Alarming Rise in Youth Elopements Fuels Human Trafficking Concerns in Odisha
Bhubaneswar: Human trafficking, especially among young adolescents, has taken a distressing upswing in Odisha, particularly in the wake of the post-COVID era. Minati Behera, the Chairperson of the State Commission for Women, raised this concerning issue during the “Emerging Trends in Human Trafficking” workshop.
To counter this trend, the Commission has initiated community sensitization programs across all districts, with plans to extend these educational efforts to colleges. The goal is to equip young adolescents with knowledge about the vulnerabilities associated with human trafficking.
“The Commission is already sensitising communities by holding workshops in all districts and college-level workshops will also be conducted to sensitise young adolescents about the vulnerabilities around human trafficking,” Behera said
Behera emphasized that the widespread availability of mobile phones has made children as young as 14 susceptible to these crimes. “The access to mobile phones has made children as young as 14 years vulnerable to such crimes. Young adolescents get into relationships and later elope at a tender age without thinking of the consequences. After a few months of living together, they separate. These girls become easy targets for traffickers, who lure them to the business of sex trafficking,” she said.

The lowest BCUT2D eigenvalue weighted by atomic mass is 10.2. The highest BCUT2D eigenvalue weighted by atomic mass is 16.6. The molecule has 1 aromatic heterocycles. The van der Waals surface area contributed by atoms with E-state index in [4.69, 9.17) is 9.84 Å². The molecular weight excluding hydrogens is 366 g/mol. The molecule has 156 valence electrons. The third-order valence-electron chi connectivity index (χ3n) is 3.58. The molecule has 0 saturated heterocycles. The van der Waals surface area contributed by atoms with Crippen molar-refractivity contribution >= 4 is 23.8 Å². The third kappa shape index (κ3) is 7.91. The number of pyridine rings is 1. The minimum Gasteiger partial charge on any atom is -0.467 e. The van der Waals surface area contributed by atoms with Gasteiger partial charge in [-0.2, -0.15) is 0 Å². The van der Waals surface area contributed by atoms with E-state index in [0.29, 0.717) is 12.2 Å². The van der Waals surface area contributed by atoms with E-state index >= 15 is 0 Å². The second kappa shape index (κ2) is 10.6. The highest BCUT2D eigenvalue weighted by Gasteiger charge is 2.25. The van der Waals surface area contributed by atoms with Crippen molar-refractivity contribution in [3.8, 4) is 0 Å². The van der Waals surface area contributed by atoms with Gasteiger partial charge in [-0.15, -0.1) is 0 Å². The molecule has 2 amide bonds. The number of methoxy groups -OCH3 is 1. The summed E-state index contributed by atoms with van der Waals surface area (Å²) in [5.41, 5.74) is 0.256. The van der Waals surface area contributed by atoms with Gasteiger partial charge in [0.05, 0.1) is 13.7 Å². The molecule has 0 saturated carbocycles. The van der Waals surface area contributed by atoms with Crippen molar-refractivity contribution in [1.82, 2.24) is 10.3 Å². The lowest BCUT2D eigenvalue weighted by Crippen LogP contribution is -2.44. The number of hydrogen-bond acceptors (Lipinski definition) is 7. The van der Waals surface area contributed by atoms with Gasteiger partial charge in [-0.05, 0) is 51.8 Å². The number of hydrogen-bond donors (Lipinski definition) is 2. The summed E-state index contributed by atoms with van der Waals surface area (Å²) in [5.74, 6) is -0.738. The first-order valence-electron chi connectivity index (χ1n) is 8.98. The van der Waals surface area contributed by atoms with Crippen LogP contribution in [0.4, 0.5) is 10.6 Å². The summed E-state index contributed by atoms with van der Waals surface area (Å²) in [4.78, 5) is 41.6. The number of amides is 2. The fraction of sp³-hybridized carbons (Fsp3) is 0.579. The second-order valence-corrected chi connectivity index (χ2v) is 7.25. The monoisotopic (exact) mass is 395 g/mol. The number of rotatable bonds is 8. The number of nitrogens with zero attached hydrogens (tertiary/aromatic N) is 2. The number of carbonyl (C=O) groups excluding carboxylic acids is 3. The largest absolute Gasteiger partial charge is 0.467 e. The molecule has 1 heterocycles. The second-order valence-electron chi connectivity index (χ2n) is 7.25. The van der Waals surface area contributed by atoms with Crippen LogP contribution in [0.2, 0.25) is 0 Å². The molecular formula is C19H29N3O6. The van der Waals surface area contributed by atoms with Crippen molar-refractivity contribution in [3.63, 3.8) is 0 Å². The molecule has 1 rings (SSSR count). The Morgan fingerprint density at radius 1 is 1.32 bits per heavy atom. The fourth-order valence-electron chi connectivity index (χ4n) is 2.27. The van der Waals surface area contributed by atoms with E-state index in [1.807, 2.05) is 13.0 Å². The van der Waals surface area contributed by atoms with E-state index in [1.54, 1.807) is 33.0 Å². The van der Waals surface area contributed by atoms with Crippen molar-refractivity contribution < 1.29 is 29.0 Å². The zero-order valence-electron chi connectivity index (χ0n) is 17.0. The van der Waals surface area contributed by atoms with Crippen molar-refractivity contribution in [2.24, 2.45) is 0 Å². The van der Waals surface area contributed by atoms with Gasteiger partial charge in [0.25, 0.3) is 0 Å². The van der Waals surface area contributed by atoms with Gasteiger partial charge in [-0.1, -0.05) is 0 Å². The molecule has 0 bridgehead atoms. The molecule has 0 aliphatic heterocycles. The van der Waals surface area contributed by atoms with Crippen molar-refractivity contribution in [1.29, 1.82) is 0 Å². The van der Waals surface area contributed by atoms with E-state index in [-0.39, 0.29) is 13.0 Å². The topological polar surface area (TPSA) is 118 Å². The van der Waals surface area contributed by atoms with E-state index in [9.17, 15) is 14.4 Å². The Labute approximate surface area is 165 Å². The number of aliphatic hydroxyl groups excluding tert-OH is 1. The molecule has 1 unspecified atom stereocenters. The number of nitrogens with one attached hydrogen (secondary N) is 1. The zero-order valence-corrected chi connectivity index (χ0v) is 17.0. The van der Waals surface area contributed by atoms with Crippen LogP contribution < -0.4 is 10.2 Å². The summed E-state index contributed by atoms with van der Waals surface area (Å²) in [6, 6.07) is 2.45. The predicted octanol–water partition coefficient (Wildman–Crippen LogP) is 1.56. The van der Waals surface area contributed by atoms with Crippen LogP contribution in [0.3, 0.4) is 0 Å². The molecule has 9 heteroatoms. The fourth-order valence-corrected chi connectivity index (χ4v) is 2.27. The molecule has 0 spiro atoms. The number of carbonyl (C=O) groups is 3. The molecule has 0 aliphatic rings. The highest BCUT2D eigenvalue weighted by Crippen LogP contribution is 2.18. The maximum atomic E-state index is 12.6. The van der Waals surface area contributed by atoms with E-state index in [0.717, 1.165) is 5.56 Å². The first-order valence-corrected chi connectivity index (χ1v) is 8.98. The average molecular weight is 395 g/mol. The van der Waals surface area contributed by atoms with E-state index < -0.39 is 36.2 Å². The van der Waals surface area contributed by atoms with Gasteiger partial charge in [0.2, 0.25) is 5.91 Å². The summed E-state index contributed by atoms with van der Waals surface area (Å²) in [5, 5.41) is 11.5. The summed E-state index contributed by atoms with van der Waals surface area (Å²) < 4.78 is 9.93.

Arun Bothra, ADGP CID Crime Branch, characterized human trafficking as a complex issue. He shed light on the measures undertaken by the state government to address this problem, including establishing integrated anti-human trafficking units in all districts and women and child desks at police stations. Bothra urged civil society to provide actionable information and collaborate in identifying human trafficking and bonded labor hotspots.
Umi Daniel, Director of Migration & Education at Aide et Action, underscored the pivotal role of the police in preventing trafficking. He highlighted the significance of “movement slips” and the necessity of registrations before migration as effective tools in combating migration and bonded labor. These measures had a significant impact on curbing such practices in Balangir last year.
Benudhar Senapati, Director of Childline in Odisha, presented alarming statistics, disclosing that 16 cases of child trafficking were registered in the past two months. Senapati stressed the importance of victims witnessing perpetrators brought to justice as a source of relief. Consequently, he urged law enforcement agencies to relentlessly work towards ending impunity.
The workshop also featured the stories of two trafficking survivors, Diyalu Niyal and Santoshini, who shared their harrowing experiences and detailed how government interventions rescued them from exploitative bonded labor.
Organized by Odisha Women in Media, the event drew more than 50 media professionals from across the state. Its primary objective was to deepen understanding of human trafficking and bonded labor in Odisha and encourage increased reporting of these crimes.